They start as harmless beggars and then graduate to ‘dangerous beggars'   Photo: Courtesy

Street kids are a nuisance everywhere. They start as harmless beggars and then graduate to ‘dangerous beggars’ who use underhand tactics to beg from pedestrians and motorists. Before you know it, they morph into armed robbers, gangsters and rapists.

In Kampala, when you deny them handouts, for instance, spit foul-smelling saliva at you. Some carry human waste in plastic bags which they use to pelt or threaten people to give them something small.

Others, armed with knives, beat up people, vandalise cars belonging to those who deny them handouts. Apparently, some of these street kids are now being recruited by shroud business people, including gangsters, who use them for their selfish gains.

You have probably seen young boys and girls selling groundnuts or boiled maize at night, and wondered to yourself, don’t they have homework? Where are their parents? You probably consoled yourself with the thought that perhaps they are the family breadwinner, thus opted to support their enterprising endeavor by buying their wares. It has now emerged that some are criminals in training.

This opportunity is quite attractive for any child from a broken home or living on the street as the take home on a good day is Sh3, 500 and the risks are purported to be minimal. The job varies depending on size, and the slim ones are tasked to slither through drain pipe and let the gang through, or pass items over the fence.

Upmarket areas

The more agile ones jump over the fence, and the ones that show brilliance or intelligence are taught how to take down wall mounted flat screens, and how to disable house and car alarms. They are also trained in how to move stealthily and the art of eluding security cameras.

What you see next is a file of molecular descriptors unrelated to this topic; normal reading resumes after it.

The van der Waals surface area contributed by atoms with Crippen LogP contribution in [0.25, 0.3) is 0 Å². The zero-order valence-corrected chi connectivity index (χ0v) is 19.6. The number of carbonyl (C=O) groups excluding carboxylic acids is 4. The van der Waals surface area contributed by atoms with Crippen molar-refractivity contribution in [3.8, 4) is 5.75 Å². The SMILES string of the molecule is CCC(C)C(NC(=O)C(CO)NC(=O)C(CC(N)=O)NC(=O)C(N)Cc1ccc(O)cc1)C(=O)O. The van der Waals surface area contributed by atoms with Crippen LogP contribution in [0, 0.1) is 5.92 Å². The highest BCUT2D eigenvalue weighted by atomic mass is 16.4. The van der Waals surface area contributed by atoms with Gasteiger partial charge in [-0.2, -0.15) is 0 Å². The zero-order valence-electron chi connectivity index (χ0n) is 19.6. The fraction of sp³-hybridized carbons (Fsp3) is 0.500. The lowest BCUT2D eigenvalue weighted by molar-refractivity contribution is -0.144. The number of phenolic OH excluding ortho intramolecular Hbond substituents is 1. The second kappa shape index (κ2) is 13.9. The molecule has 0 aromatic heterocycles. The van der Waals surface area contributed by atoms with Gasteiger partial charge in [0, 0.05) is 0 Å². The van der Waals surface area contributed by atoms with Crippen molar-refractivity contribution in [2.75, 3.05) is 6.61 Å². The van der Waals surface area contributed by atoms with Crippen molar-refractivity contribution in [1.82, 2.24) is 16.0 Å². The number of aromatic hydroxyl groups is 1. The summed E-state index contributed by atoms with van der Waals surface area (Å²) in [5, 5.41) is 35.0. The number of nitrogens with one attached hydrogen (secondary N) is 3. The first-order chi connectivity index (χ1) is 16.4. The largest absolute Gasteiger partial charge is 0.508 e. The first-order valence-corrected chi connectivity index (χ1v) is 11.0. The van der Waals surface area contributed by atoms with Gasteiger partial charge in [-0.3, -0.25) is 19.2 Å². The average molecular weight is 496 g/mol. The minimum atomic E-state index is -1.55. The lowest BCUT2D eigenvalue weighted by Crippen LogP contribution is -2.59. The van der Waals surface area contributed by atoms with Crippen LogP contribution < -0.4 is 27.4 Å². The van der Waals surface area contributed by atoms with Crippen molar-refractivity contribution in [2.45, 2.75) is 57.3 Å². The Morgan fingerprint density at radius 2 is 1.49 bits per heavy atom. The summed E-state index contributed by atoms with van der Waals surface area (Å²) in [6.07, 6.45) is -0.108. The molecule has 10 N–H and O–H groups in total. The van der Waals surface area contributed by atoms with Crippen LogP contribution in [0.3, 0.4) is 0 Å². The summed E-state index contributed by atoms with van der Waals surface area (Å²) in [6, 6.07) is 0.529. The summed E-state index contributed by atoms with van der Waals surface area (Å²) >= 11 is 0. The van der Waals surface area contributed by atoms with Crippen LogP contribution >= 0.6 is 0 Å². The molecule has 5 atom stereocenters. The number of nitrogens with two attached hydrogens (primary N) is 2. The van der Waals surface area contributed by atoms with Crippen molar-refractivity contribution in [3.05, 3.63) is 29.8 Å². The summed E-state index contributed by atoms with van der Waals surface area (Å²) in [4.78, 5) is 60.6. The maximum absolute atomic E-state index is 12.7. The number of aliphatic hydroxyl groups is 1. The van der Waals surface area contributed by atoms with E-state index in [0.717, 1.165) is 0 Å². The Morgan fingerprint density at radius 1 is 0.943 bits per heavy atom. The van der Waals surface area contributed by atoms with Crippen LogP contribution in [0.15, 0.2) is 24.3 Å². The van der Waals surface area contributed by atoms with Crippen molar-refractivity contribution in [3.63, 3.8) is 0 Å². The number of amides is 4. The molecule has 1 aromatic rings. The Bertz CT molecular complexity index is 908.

Detectives who trailed a group of children from Mukono, about 45 mins drive from Kampala, discovered that they travel every evening from 5pm under the guise of selling boiled maize and sweet bananas. Thereafter they meet at designated points around the city at 11pm for deployment.

The brains behind this team are said to have employed about 50 children to target the upmarket areas of Kampala such as Kololo, Naguru and Muyenga.

The spiel probably includes a Robin Hood kind of spin regarding how the rich steal from the poor so it’s okay to take back what is rightfully yours. The children may even be spun on the “win-win” opportunity of Sh3, 500 or a children’s home if caught.

A child who has been suffering under harsh conditions will look at the guarantee where they are assured of cash for their needs or a bed, daily meals and a chance to go to school as a better opportunity than sleeping cold and hungry.

Someone is minting millions as the stolen goods are sold to designated shops in downtown Kampala where there is a ready market for cheap electronics.

This person is also creating future gangs and the trend needs to be stopped at the source before our children are forever lost to the dark side. Street children are a time-bomb, and soon terrorist will discover them and we will all be in a lot of trouble.